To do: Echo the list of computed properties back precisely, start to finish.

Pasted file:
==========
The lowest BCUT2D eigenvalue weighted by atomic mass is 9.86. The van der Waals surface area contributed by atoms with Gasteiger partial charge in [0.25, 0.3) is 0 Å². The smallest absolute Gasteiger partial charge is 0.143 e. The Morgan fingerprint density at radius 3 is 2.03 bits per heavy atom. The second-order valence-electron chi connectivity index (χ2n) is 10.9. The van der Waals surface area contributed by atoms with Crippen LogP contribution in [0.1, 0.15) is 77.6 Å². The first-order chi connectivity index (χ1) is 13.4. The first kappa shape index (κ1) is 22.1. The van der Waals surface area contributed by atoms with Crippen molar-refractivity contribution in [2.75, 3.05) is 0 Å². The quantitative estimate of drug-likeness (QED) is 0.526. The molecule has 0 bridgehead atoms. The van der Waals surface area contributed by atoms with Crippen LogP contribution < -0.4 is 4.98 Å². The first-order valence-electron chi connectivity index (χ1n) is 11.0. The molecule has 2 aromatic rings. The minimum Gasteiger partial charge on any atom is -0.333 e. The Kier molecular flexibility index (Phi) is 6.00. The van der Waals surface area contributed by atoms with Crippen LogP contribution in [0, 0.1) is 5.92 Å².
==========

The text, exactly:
The lowest BCUT2D eigenvalue weighted by atomic mass is 9.86. The van der Waals surface area contributed by atoms with Gasteiger partial charge in [0.25, 0.3) is 0 Å². The smallest absolute Gasteiger partial charge is 0.143 e. The Morgan fingerprint density at radius 3 is 2.03 bits per heavy atom. The second-order valence-electron chi connectivity index (χ2n) is 10.9. The van der Waals surface area contributed by atoms with Crippen LogP contribution in [0.1, 0.15) is 77.6 Å². The first-order chi connectivity index (χ1) is 13.4. The first kappa shape index (κ1) is 22.1. The van der Waals surface area contributed by atoms with Crippen molar-refractivity contribution in [2.75, 3.05) is 0 Å². The quantitative estimate of drug-likeness (QED) is 0.526. The molecule has 0 bridgehead atoms. The van der Waals surface area contributed by atoms with Crippen LogP contribution < -0.4 is 4.98 Å². The first-order valence-electron chi connectivity index (χ1n) is 11.0. The molecule has 2 aromatic rings. The minimum Gasteiger partial charge on any atom is -0.333 e. The Kier molecular flexibility index (Phi) is 6.00. The van der Waals surface area contributed by atoms with Crippen LogP contribution in [0, 0.1) is 5.92 Å².